Congestive heart failure is a severe chronic disease associated with high readmission risks. With nearly a million new cases reported annually, it is essential to improve the existing frameworks of identification and treatment of the problem (Ryan et al., 2019). Many experts propose new prevention methods and innovative solutions for predicting the consequent health complications. From these considerations, it is crucial to analyze the existing academic research to identify the potential knowledge gap in the study of readmission rates. Ultimately, the current paper provides a comprehensive overview of the contemporary literature on congestive heart failure and the reduction of readmission rates.
Readmission Prediction and Prevention
At present, there is an extensive list of methods used to reduce readmission rates. Some of the notable frameworks include the implementation of digital health monitoring, biomarkers, and the overall improvement of healthcare services (Ryan et al., 2019; Park et al., 2019). Furthermore, experts utilize statistical and computational methods, such as deep learning neural networks, to calculate the risk of readmission (Liu et al., 2019). Lastly, the research suggests that a person-centered treatment approach with comprehensive patient education might significantly reduce the readmission rates (Wan et al., 2019). Nevertheless, some methods demonstrate questionable effectiveness, and it is essential to analyze contemporary research to identify the knowledge gaps.
Health monitoring generally refers to telemonitoring and complex digital health monitoring, which implies the remote transmission of the patient’s vital health data to the hospital. Aronow and Shamliyan (2018) suggest that simple telemonitoring, such as patient surveys, provides the same results as the common treatment. On the other hand, Aronow and Shamliyan (2018) and Park et al. (2019) demonstrate that complex digital health monitoring is highly beneficial and might reduce readmission rates by approximately 15%. The primary advantage of the method is the immediate interpretation of health data and consequent prescription of the appropriate medications (Park et al., 2019). Ultimately, complex health monitoring is an effective method of reducing readmission rates.
Consequently, computational methods, such as neural networks, are primarily utilized to predict readmissions. Liu et al. (2019) have found that convolutional neural networks (CNN) have an approximately 10% higher prediction rate of 30-day readmissions than the existing frameworks. Furthermore, the authors report that other CNN methods might be even more productive, requiring further research (Liu et al., 2019). Therefore, it is essential to take advantage of contemporary computational technologies to improve the quality of healthcare.
Biomarkers generally refer to the measurements of the patient’s vital health data. Sudharshan et al. (2017) emphasize B-type Natriuretic Peptide (BNP), N-terminal pro BNP, and galectin-3 (Gal-3) among the biomarkers that can identify the need for future readmission. Paul and Harshaw-Ellis (2019) also demonstrate the effectiveness of cardiac biomarkers to diagnose and manage heart failure diseases. As a result, contemporary research suggests that the intelligent usage of biomarkers might significantly reduce the number of readmissions for patients with congestive heart failure.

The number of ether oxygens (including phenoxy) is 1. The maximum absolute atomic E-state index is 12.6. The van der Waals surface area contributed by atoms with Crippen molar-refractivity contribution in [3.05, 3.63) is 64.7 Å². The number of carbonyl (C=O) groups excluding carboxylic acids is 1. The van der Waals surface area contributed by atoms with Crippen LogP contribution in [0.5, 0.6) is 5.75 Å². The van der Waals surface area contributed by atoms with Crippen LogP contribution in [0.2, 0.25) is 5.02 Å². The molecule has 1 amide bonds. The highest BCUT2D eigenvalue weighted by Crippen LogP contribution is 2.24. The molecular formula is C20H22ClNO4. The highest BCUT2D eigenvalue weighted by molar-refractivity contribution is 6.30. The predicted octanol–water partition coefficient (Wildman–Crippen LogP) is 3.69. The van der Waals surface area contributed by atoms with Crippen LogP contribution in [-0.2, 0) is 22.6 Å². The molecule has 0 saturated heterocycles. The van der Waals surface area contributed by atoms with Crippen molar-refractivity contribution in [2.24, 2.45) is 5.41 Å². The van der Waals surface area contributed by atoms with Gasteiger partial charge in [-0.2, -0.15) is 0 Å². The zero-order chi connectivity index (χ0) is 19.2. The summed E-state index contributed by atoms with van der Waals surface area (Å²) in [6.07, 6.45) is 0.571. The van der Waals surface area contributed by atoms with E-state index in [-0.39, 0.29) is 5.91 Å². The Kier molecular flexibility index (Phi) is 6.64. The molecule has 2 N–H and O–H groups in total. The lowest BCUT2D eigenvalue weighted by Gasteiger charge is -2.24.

Lastly, hospitals need to ensure the continually evolving quality of healthcare and focus on the person-centered approach. The research transparently demonstrates that the patient’s awareness of the problem, including methods of treatment and lifestyle change recommendations, is the most significant psychosocial factor for reducing readmissions (Ryan et al., 2019). Other strategies in the person-centered approach include phone calls from the hospital, the development of home-based exercise programs, post-discharge education, and dietary recommendations (Wan et al., 2019). Ultimately, the current literature review has identified four primary areas of readmission prediction and prevention: health monitoring, computational methods, biomarkers, and the person-centered approach.
Aronow, W. S., & Shamliyan, T. A. (2018). Comparative effectiveness of disease management with information communication technology for preventing hospitalization and readmission in adults with chronic congestive heart failure. Journal of the American Medical Directors Association, 19(6), 472-479. Web.
Liu, X., Chen, Y., Bae, J., Li, H., Johnston, J., & Sanger, T. (2019, November). Predicting heart failure readmission from clinical notes using deep learning. In 2019 IEEE International Conference on Bioinformatics and Biomedicine (BIBM) (pp. 2642-2648). IEEE.
Park, C., Otobo, E., Ullman, J., Rogers, J., Fasihuddin, F., Garg, S.,… & Atreja, A. (2019). Impact on readmission reduction among heart failure patients using digital health monitoring: feasibility and adoptability study. JMIR medical informatics, 7(4), e13353. Web.
Paul, S., & Harshaw-Ellis, K. (2019). Evolving use of biomarkers in the management of heart failure. Cardiology in review, 27(3), 153-159. Web.
Ryan, C. J., Bierle, R. (Schuetz), &Vuckovic, K. M. (2019). The three Rs for preventing heart failure readmission: Review, reassess, and reeducate. Critical Care Nurse, 39(2), 85–93. Web.
Sudharshan, S., Novak, E., Hock, K., Scott, M. G., & Geltman, E. M. (2017). Use of biomarkers to predict readmission for congestive heart failure. The American journal of cardiology, 119(3), 445-451. Web.
Wan, T. T. (2018). Strategies to modify the risk for heart failure readmission: A systematic review and meta-analysis. Population Health Management for Poly Chronic Conditions, 85-112. Web.